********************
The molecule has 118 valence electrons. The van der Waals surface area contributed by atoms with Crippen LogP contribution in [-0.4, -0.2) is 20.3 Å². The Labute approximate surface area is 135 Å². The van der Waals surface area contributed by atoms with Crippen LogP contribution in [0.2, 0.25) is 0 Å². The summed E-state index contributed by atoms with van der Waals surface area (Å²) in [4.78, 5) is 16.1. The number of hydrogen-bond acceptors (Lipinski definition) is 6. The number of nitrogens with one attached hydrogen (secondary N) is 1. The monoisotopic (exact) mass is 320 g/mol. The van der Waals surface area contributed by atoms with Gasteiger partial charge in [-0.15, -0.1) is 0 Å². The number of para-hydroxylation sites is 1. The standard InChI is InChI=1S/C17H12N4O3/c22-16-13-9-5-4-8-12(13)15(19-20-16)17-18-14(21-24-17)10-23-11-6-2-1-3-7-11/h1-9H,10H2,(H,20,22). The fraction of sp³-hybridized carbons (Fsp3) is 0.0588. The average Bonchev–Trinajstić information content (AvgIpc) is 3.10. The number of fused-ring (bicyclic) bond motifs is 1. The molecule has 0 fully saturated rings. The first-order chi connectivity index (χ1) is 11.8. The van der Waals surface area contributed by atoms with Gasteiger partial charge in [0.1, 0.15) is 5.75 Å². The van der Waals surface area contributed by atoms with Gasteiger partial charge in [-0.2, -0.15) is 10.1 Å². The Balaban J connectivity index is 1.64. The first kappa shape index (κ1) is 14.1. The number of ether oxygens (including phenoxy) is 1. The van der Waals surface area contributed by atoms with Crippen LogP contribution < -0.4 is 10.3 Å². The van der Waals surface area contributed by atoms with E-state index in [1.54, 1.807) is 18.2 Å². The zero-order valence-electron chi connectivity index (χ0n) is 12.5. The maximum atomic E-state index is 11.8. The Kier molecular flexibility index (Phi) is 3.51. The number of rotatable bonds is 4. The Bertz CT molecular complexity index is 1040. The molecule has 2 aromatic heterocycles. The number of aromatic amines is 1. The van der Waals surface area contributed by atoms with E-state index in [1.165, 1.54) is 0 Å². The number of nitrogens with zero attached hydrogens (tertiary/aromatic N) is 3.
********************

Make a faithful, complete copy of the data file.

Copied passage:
The molecule has 118 valence electrons. The van der Waals surface area contributed by atoms with Crippen LogP contribution in [-0.4, -0.2) is 20.3 Å². The Labute approximate surface area is 135 Å². The van der Waals surface area contributed by atoms with Crippen LogP contribution in [0.2, 0.25) is 0 Å². The summed E-state index contributed by atoms with van der Waals surface area (Å²) in [4.78, 5) is 16.1. The number of hydrogen-bond acceptors (Lipinski definition) is 6. The number of nitrogens with one attached hydrogen (secondary N) is 1. The monoisotopic (exact) mass is 320 g/mol. The van der Waals surface area contributed by atoms with Gasteiger partial charge in [-0.15, -0.1) is 0 Å². The number of para-hydroxylation sites is 1. The standard InChI is InChI=1S/C17H12N4O3/c22-16-13-9-5-4-8-12(13)15(19-20-16)17-18-14(21-24-17)10-23-11-6-2-1-3-7-11/h1-9H,10H2,(H,20,22). The fraction of sp³-hybridized carbons (Fsp3) is 0.0588. The average Bonchev–Trinajstić information content (AvgIpc) is 3.10. The number of fused-ring (bicyclic) bond motifs is 1. The molecule has 0 fully saturated rings. The first-order chi connectivity index (χ1) is 11.8. The van der Waals surface area contributed by atoms with Gasteiger partial charge in [0.1, 0.15) is 5.75 Å². The van der Waals surface area contributed by atoms with Gasteiger partial charge in [-0.2, -0.15) is 10.1 Å². The Balaban J connectivity index is 1.64. The first kappa shape index (κ1) is 14.1. The number of ether oxygens (including phenoxy) is 1. The van der Waals surface area contributed by atoms with Crippen LogP contribution < -0.4 is 10.3 Å². The van der Waals surface area contributed by atoms with E-state index in [1.54, 1.807) is 18.2 Å². The zero-order valence-electron chi connectivity index (χ0n) is 12.5. The maximum atomic E-state index is 11.8. The Kier molecular flexibility index (Phi) is 3.51. The number of rotatable bonds is 4. The Bertz CT molecular complexity index is 1040. The molecule has 2 aromatic heterocycles. The number of aromatic amines is 1. The van der Waals surface area contributed by atoms with E-state index in [1.165, 1.54) is 0 Å². The number of nitrogens with zero attached hydrogens (tertiary/aromatic N) is 3.